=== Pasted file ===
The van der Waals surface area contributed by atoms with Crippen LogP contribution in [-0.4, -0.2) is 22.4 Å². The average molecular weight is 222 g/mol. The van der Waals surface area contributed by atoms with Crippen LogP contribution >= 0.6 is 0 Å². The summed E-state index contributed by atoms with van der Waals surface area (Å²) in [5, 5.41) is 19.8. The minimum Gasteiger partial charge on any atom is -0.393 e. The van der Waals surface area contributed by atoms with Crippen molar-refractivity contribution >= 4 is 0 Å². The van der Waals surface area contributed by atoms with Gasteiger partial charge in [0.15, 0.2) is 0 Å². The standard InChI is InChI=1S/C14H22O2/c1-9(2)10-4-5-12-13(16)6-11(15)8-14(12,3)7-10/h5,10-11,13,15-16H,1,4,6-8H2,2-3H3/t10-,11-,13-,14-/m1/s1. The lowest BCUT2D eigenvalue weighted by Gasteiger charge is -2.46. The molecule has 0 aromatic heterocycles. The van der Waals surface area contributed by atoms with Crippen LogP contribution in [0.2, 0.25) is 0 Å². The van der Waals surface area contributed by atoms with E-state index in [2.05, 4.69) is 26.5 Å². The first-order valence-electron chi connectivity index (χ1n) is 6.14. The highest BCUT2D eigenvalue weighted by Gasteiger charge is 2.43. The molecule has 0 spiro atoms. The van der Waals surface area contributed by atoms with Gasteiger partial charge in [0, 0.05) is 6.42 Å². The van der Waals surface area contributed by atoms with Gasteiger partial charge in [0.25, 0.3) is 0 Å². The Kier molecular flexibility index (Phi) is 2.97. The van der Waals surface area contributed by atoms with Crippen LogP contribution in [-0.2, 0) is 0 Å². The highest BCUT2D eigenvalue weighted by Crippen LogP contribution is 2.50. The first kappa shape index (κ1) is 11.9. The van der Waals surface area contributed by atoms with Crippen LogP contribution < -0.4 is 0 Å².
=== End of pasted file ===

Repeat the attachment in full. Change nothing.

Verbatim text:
The van der Waals surface area contributed by atoms with Crippen LogP contribution in [-0.4, -0.2) is 22.4 Å². The average molecular weight is 222 g/mol. The van der Waals surface area contributed by atoms with Crippen LogP contribution >= 0.6 is 0 Å². The summed E-state index contributed by atoms with van der Waals surface area (Å²) in [5, 5.41) is 19.8. The minimum Gasteiger partial charge on any atom is -0.393 e. The van der Waals surface area contributed by atoms with Crippen molar-refractivity contribution >= 4 is 0 Å². The van der Waals surface area contributed by atoms with Gasteiger partial charge in [0.15, 0.2) is 0 Å². The standard InChI is InChI=1S/C14H22O2/c1-9(2)10-4-5-12-13(16)6-11(15)8-14(12,3)7-10/h5,10-11,13,15-16H,1,4,6-8H2,2-3H3/t10-,11-,13-,14-/m1/s1. The lowest BCUT2D eigenvalue weighted by Gasteiger charge is -2.46. The molecule has 0 aromatic heterocycles. The van der Waals surface area contributed by atoms with Crippen LogP contribution in [0.2, 0.25) is 0 Å². The van der Waals surface area contributed by atoms with E-state index in [2.05, 4.69) is 26.5 Å². The first-order valence-electron chi connectivity index (χ1n) is 6.14. The highest BCUT2D eigenvalue weighted by Gasteiger charge is 2.43. The molecule has 0 spiro atoms. The van der Waals surface area contributed by atoms with Gasteiger partial charge in [0, 0.05) is 6.42 Å². The van der Waals surface area contributed by atoms with Gasteiger partial charge in [0.25, 0.3) is 0 Å². The Kier molecular flexibility index (Phi) is 2.97. The van der Waals surface area contributed by atoms with Crippen LogP contribution in [-0.2, 0) is 0 Å². The highest BCUT2D eigenvalue weighted by Crippen LogP contribution is 2.50. The first kappa shape index (κ1) is 11.9. The van der Waals surface area contributed by atoms with Crippen LogP contribution < -0.4 is 0 Å².